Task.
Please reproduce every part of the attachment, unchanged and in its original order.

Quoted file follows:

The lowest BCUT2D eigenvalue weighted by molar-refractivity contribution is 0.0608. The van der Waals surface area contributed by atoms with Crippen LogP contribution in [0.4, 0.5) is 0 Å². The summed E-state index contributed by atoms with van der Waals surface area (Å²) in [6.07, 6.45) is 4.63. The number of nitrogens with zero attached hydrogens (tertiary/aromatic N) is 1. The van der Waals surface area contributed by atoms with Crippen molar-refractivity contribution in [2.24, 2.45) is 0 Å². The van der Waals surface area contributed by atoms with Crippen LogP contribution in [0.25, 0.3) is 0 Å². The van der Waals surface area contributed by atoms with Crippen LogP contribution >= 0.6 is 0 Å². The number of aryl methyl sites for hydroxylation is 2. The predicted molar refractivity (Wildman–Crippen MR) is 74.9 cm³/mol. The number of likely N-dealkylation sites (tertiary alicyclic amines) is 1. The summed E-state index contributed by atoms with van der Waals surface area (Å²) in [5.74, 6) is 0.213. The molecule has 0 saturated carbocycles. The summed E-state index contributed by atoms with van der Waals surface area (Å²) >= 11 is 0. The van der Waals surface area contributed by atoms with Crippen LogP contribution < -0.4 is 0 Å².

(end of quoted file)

The lowest BCUT2D eigenvalue weighted by molar-refractivity contribution is 0.0608. The van der Waals surface area contributed by atoms with Crippen LogP contribution in [0.4, 0.5) is 0 Å². The summed E-state index contributed by atoms with van der Waals surface area (Å²) in [6.07, 6.45) is 4.63. The number of nitrogens with zero attached hydrogens (tertiary/aromatic N) is 1. The van der Waals surface area contributed by atoms with Crippen molar-refractivity contribution in [2.24, 2.45) is 0 Å². The van der Waals surface area contributed by atoms with Crippen LogP contribution in [0.25, 0.3) is 0 Å². The van der Waals surface area contributed by atoms with Crippen LogP contribution >= 0.6 is 0 Å². The number of aryl methyl sites for hydroxylation is 2. The predicted molar refractivity (Wildman–Crippen MR) is 74.9 cm³/mol. The number of likely N-dealkylation sites (tertiary alicyclic amines) is 1. The summed E-state index contributed by atoms with van der Waals surface area (Å²) in [5.74, 6) is 0.213. The molecule has 0 saturated carbocycles. The summed E-state index contributed by atoms with van der Waals surface area (Å²) >= 11 is 0. The van der Waals surface area contributed by atoms with Crippen LogP contribution < -0.4 is 0 Å².